The project is located in the Inner Sound of the Pentland Firth off the north coast of Caithness, home to one of Europe’s greatest tidal resources and among the most valuable in the world for tidal and wave power. The firm has agreed a 25-year lease with the Crown Estate for an area of 1.4 square miles (3.5 square kilometres) between the island of Stroma and the north easterly tip of the Scottish mainland.
The scheme, which will be the first commercial deployment of tidal turbines in Scottish waters, will see an initial demonstration array of up to six turbines, with construction starting in early 2014 and turbines commissioned in 2015. Each turbine, standing 22.5m (73ft) tall and with a rotor diameter of 18m (59ft), weighs 1,500 tonnes and could generate up to 1MW of power. Using a ‘deploy and monitor strategy’, the initial array deployed in the first two years will provide information on the interactions between the array and the environment and increase the understanding for subsequent phases. Phase 1, approved by Scottish energy minister Fergus Ewing, will be completed by 2020 and consist of a maximum of 86 turbines, enough to power over 40,000 homes – about 40% of homes in the Highlands. Phase 2 will be subject to a separate consent application, MeyGen hopes the site will eventually host up to 400 submerged turbines, generating up to 398MW.
These news could not come at a more apt time for the UK. After years of trial-and-error experimentation (see this article of mine from 2010), the tidal industry is finally entering its commercial phase at a moment when new power generation in the country is most needed: several old, centralised power stations (coal and nuclear powered) are due to cease operations within this decade, and even if the much trumpeted new nuclear fleet of French EPR reactors were to finally be built (an unlikely event given that no private company will commit to this if no subsidies are granted), Britain would not be fed any of their electricity in time for this phase out. Chances are, instead, that a new fleet of modern gas powered plants will have to fill a large share of the gap in the years to come, partly spurred by the dubious shale gas rush being unashemedly advertised by the UK government, and mostly to be backed up by Russian conventional gas.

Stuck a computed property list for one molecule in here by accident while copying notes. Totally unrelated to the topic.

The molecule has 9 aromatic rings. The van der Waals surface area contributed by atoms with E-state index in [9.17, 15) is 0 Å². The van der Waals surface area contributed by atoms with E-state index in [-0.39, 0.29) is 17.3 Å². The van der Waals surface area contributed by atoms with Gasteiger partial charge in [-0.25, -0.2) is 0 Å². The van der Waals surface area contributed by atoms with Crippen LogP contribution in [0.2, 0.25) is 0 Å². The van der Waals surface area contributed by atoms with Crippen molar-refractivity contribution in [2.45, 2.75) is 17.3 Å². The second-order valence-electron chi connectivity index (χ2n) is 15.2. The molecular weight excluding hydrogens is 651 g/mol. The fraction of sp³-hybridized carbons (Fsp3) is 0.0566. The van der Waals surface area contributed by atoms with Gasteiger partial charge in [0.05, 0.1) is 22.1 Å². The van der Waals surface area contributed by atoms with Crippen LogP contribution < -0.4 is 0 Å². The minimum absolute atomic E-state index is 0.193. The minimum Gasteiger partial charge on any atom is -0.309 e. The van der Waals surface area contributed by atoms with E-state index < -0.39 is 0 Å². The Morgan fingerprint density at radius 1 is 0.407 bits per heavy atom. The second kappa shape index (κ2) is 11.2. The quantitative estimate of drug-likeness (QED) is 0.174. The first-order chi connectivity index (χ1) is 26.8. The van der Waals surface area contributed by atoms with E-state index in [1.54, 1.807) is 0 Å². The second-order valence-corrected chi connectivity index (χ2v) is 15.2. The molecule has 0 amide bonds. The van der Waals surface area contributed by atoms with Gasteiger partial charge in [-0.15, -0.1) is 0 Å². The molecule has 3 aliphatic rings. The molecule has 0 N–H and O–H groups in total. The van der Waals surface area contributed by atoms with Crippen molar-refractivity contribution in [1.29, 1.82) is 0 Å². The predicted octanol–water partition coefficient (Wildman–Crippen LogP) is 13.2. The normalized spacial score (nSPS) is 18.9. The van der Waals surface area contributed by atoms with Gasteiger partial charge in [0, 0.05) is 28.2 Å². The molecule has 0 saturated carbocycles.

In the long term, the coming tidal technologies could prove very helpful in achieving UK’s low carbon targets, by eventually providing up to 15-20% of the country’s electricity. That is, if steady progress is achieved in the near future. In the meantime, other more mature renewable energy technologies are starting to fill the gap on their own, at a pace that was not conceivable only a few years ago. Offshore wind power has come of age, with several huge projects under construction or already feeding the grid (like the flagship 1000MW London Array, just to mention one), which have helped boosting UK’s installed wind capacity to over 10GW this year, with projected installations of around 30GW by 2020. Even distributed solar power is starting to make a dent in the UK energy sector: now a multi-GW player – the 3GW mark is being reached these days, with a potential of 10-15GW by 2020 – , solar photovoltaics are already at grid parity in southern England, something that few people thought possible only three years ago (I will discuss this in a separate article).
If the relentless development of wind and solar power can offer us any clue, marine power technologies now look set to give their fair contribution to our energy mix in a not so distant future.